Terri Sewell

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Terri Sewell
Terri Sewell official photo.jpg
Member of the U.S. House of Representatives
from Alabama's 7th district
Assumed office
January 3, 2011
Preceded byArtur Davis
Personal details
Terrycina Andrea Sewell

(1965-01-01) January 1, 1965 (age 55)
Huntsville, Alabama, U.S.
Political partyDemocratic
Spouse(s)Theodore Dixie (Divorced)
EducationPrinceton University (BA)
St Hilda's College, Oxford (MA)
Harvard University (JD)
WebsiteHouse website

Terrycina Andrea "Terri" Sewell (/ˈsjəl/; born January 1, 1965)[1][2] is an American lawyer and politician. A member of the Democratic Party, she has served as the U.S. Representative since 2011 for Alabama's 7th congressional district, which includes most of the Black Belt, as well as most of the predominantly black portions of Birmingham, Tuscaloosa, and Montgomery. Alongside U.S. Senator Doug Jones, Sewell is one of two Democrats in Alabama’s congressional delegation. A native of Selma, Sewell is a graduate of Princeton University, Harvard Law School, and Oxford University. Before entering politics, she was a securities lawyer for Davis Polk & Wardwell. She is the first African-American woman to have been elected to Congress from Alabama, and, along with[3] Republican Martha Roby, was one of the first women elected to Congress from Alabama in a regular election.[4]

Early life and education[edit]

Terrycina Sewell, known as "Terri," was raised in Selma, Alabama. She is the daughter of the late Andrew A. Sewell, a former high school basketball coach, and Nancy Gardner Sewell, a retired high school librarian and former City Councilwoman in Selma. Her mother was the first black woman elected to the Selma City Council.[5] Both parents held careers in the Selma public school system.

Sewell was the first black valedictorian of Selma High School. Her mother's family was politically active, offering their homestead to activists who came for the 1965 Selma to Montgomery marches to gain voting rights. Sewell spent her childhood summers in Lowndes County, Alabama with her maternal grandparents. Her grandfather, a Primitive Baptist minister and a farmer, instilled in her a love for the land, an appreciation of hard work, and the importance of her faith. Her grandfather and the members of Beulah Primitive Baptist Church gave her a deep understanding of the Black Belt Region and its people.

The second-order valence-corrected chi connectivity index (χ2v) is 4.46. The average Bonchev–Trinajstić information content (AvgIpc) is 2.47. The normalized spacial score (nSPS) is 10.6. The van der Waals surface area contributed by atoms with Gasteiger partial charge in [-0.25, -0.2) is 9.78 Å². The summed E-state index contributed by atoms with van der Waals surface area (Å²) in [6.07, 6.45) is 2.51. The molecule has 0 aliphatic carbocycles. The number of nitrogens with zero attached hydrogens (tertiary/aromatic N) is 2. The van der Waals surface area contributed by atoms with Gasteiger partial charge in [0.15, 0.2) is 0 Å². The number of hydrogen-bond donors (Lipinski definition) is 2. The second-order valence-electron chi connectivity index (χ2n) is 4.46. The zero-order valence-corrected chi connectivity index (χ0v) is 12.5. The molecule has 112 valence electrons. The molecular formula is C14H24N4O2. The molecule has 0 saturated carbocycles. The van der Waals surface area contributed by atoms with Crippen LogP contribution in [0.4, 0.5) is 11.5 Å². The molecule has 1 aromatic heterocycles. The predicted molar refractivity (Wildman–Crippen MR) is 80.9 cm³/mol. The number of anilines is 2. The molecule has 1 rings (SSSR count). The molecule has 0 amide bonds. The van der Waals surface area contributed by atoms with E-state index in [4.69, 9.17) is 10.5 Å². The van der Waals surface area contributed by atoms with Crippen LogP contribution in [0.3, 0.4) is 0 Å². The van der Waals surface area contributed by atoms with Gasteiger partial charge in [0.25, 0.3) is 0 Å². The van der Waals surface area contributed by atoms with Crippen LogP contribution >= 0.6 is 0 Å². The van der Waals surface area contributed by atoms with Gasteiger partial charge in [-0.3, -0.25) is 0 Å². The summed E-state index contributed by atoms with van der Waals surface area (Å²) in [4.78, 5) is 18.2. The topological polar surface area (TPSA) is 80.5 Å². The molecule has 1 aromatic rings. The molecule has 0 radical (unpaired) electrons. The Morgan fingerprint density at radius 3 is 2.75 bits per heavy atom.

Sewell graduated with honors from Princeton University and received a scholarship from U.S. News and World Report, among others. A lifelong Democrat, during the summers while in college, she worked on Capitol Hill for 7th congressional district congressman Richard Shelby, as well as for Senator Howell Heflin. She was a leader on the college campus, serving in various roles including class vice-president, class representative to the Student Union, and spearheading the admission office's effort to set up a Minority Student Recruitment office to recruit more minority students to the university.[6]

Upon graduation from college, Sewell was featured on NBC's Today Show as one of the "Top Collegian Women". She was chosen as one of the "Top Ten College Women in America" by Glamour Magazine. She received the Afro-American Studies Thesis Prize for her senior thesis, Black Women in Politics: Our Time Has Come, which featured a personal interview with Shirley Chisholm, the first black U.S. Congresswoman.[7] Sewell continued her education, receiving a masters degree with first-class Honours from Oxford University with the support of a Marshall Scholarship.[8] At the age of 25, she published her masters thesis on the election of the first black members of British parliament as a book titled, Black Tribunes: Race and Representation in British Politics (1993).[9]

Sewell attended Harvard Law School with the help of an NAACP Legal Defense Fund scholarship, receiving her J.D. degree in 1992. While in law school, she served as an editor of the Harvard Civil Rights-Civil Liberties Law Review.[10] She published an article titled "Selma, Lord, Selma" about the legal struggles in Selma, in the Harvard Black Letter Journal, (vol. 8, Spring 1991).

Legal career[edit]

After graduation, Sewell served as a judicial law clerk in Birmingham, Alabama to the Chief Judge U. W. Clemon,[11] United States District Court (AL-ND), who was the first black federal judge appointed in Alabama.

Sewell began her legal career in 1994 at the Wall Street law firm of Davis Polk & Wardwell. A securities lawyer for more than a decade, she gained experience in finance and the capital markets. Sewell provided free legal services to the homeless, mentored girls of color in NYC high schools through the program Dreams into Action, and served on the Alumni Advisory Board of Sponsors of Educational Opportunity (SEO), a not-for-profit organization providing education, leadership training and Wall Street internships to students of color. Through her involvement with SEO, she served as the co-chair of the Community Assistance Fund, which provided $300,000,000 of aid and assistance to organizations serving communities of color affected by the events of September 11, 2001.

Sewell returned to Alabama in 2004 to assist her mother in the care of her father. As the first black female partner in the Birmingham law firm of Maynard, Cooper, & Gale, P.C., Sewell has distinguished herself as one of the only black public finance lawyers in the State of Alabama. She served as a lawyer helping to raise money for public projects for some of the state's most underserved public entities, many in Alabama's 7th congressional district, including the City of Selma, Dallas County Water Authority, and Lowndes County Board of Education. Sewell made educational finance a particular focus of her practice, representing the historically black colleges in Alabama, including Alabama State University, Tuskegee University, and Stillman College, as well as other higher education institutions such as Wallace State-Hanceville, Jefferson State Community College, Chattahoochee Valley Community College, and the State of Alabama's Public Schools and University Authority.